As followers of this blog know, the auto-renew space has been exceedingly active over the last few years: enforcement actions and guidance from the FTC; enforcement actions by state Attorneys General and local district attorneys; new state laws; changes to existing state laws; and class actions. 2022 is no exception: several new state auto-renew laws have taken effect and more are on the horizon.  It's not a sexy topic but if you're in the subscription business, these are requirements you need to know.

As a reminder, auto-renew programs allow companies to provide goods and services to a consumer on an ongoing basis unless and until she cancels her plan. They are a form of "negative option" program. Prior to cancellation, the marketer considers the consumer to have consented to the new goods and services, as well as the charges for them. Think subscriptions, like that bag of pet food you have delivered every month, the streaming service where you see your favorite shows, the diet app, or that behind-a-payroll publication you have delivered to your in-box every day. Although subscription plans can be very convenient for consumers, they can also be problematic if consumers think they are signing up for a single order rather than for an ongoing program where their credit cards are charged on an ongoing basis.  This has been an area of abuse: hence the upsurge in enforcement and legislative activity.

In the last few years, we've seen new laws (and updates to old ones) enacted in California, New York, Vermont, Illinois, North Dakota and the District of Columbia.  And some of those laws have funky provisions, like DC’s double affirmative consent requirement for certain free trial conversions. Now, Delaware, Colorado, Idaho and Virginia have joined the auto-renew party.  None of the new state laws (or amendments to these states' existing laws) change the regulatory landscape in any dramatic way, but there are few new funky provisions around the country to keep in mind.  (And there a few bills to watch, like in Kentucky and Michigan.)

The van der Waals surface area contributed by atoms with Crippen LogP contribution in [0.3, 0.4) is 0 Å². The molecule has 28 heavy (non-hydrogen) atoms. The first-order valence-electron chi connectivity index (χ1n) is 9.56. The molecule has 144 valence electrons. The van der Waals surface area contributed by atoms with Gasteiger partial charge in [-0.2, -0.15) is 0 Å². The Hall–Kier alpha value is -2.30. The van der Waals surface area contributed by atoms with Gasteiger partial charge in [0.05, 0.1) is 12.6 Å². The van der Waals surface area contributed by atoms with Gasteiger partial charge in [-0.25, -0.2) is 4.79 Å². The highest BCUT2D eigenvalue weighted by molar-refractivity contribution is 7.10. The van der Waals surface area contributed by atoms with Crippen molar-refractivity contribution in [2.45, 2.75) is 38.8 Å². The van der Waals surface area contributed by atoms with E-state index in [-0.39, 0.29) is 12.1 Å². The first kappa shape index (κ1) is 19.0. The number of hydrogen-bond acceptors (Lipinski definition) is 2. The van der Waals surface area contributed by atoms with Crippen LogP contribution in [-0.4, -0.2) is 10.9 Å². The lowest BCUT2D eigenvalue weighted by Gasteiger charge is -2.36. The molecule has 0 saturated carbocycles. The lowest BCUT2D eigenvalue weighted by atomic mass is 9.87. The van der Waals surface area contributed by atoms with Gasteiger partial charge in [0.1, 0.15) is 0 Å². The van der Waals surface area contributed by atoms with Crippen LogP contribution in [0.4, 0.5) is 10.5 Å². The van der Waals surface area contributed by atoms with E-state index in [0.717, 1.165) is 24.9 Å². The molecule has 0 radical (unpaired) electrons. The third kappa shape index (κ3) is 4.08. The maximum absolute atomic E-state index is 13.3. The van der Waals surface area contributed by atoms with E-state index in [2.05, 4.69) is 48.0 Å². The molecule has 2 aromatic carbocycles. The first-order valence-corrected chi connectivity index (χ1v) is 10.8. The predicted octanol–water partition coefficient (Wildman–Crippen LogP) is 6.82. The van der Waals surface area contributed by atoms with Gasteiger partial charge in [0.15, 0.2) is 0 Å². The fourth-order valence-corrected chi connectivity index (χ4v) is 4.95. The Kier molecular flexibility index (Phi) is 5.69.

For example, Colorado’s statute has specific requirements for any online link used to detail information about the auto-renew agreement: the link must be available before purchase, must appear “directly adjacent” to any link used for purchase, and must be labeled with or directly adjacent to a clear and conspicuous disclosure that the consumer is agreeing to an automatically renewing agreement.  The statute also has detailed requirements for cancellation functionality, both online and in physical locations (the latter which is unusual), and (along with Delaware) some special rules for the timing of renewal notices. Idaho also will have special cancellation requirements (effective 1/23) for subscriptions with a term of 12 months or longer. 

Upshot: Needless to say, a close read of the FTC's Enforcement Policy Statement for Negative Option Marketing, issued in the fall, is a good place to start when reviewing your subscription program.  And, not surprisingly, you should keep California top of mind and consider its detailed and many requirements as you design your subscription program functionality (sign up process; notices; cancellation procedure, etc.).  It’s a big state and there are a lot of consumers there. Period. But are you also actively marketing into any particular state or have a lot of customers there?  You should probably take a close look at that state’s requirements for subscription programs too and consider whether there is functionality you can implement for residents of that state, to the extent something special is required. And don’t forget the credit card companies: Mastercard and Visa have rules too, which you should be sure to review with your payment processor.

Most important: always keep the auto-renew mantra in mind; make sure your program is clear, consensual, easy.